Olena Zelenska, in the video greeting sent to the Kumu exhibition: Culture will win
Olena Zelenska, the wife of the Ukrainian President Volodymyr Zelenskyy, delivered a video greeting at the opening of the exhibition Futuromarennia: Ukraine and Avant-Garde that recently opened at the Kumu Art Museum.
“Culture wins. The future and dreams about it cannot be killed. Therefore, Futuromarennia is a key that helps to understand not only Ukrainian culture but also the sources of Ukrainian resilience and resistance,” said Zelenska, who is also a member of the Development Council of the co-organiser of this exhibition, Mystetskyi Arsenal art centre in Kyiv.
According to Zelenska, the Futuromarennia exhibition is dedicated to those Ukrainian artists, i.e. futurists and avant-garde artists, including writers, painters and film directors, who were active a hundred years ago. “Their work could have become part of world heritage had they not been executed. Some of them did manage to gain international recognition, but only after their true identities were concealed and they were labelled Russians,” the First Lady of Ukraine noted.
“Times rhyme in strange and dark ways. The brightest stars of Ukrainian culture of the 20th century ‒ Mykola Khvyliovyi, Les Kurbas, Maik Yohansen and Ostap Vyshnia ‒ were repressed, had their careers destroyed or were shot by the Soviet authorities. And now, a century later, the Russians are shooting Ukrainians and destroying the city of Kharkiv, where these artists lived their daily lives. That includes the Slovo Building, where they had their flats. You can learn about all of this at the exhibition,” Zelenska said.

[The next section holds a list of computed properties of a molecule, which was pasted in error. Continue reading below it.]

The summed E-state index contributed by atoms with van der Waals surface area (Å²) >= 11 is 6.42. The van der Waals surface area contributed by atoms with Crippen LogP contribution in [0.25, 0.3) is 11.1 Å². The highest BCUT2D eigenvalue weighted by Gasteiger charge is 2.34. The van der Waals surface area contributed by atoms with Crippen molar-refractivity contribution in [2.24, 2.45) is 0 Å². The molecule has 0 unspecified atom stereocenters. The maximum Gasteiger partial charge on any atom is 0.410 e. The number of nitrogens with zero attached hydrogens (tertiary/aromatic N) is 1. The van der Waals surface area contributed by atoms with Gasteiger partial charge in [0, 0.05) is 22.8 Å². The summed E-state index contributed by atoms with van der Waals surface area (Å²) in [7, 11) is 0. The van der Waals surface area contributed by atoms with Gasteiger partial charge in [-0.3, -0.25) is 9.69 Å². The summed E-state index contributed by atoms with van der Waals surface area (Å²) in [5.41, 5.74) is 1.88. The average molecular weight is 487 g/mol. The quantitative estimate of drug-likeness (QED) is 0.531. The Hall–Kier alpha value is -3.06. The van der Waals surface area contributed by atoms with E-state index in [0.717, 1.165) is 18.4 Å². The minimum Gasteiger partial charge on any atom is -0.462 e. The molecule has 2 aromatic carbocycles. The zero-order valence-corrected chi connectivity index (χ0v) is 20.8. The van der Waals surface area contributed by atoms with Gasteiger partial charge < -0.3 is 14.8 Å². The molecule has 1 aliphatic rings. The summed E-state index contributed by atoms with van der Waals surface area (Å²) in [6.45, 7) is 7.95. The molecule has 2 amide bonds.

According to the First Lady of Ukraine, right now, during the war, Ukrainians feel that the destroyed and repressed art is finally on its way to victory: “Because we remember our Futurists. They support and inspire us. The world’s museums support us by revealing the truth about the Ukrainian origins of many acclaimed artists.”
The Futuromarennia: Ukraine and Avant-Garde exhibition, which has been open since 8 April at the Kumu Art Museum, presents innovative artistic visions of the future that were born in historic areas of Ukraine between 1910 and 1920.
The works included in the exhibition present radical dreams of a possible future in cinematography, stage design, architecture and literature, but primarily in painting. The works by Oleksandra Ekster, Davyd Burliuk, Vasyl Yermylov and many other outstanding artists come from museums that continue to work even during the war, while being continually attacked by Russia.
Since the opening, 2886 art lovers have visited the exhibition. For Ukrainian war refugees, admission to Kumu is free during the exhibition period, upon presentation of a document certifying Ukrainian citizenship. During the first four days of the exhibition, the Kumu Art Museum has been visited by 114 Ukrainian war refugees.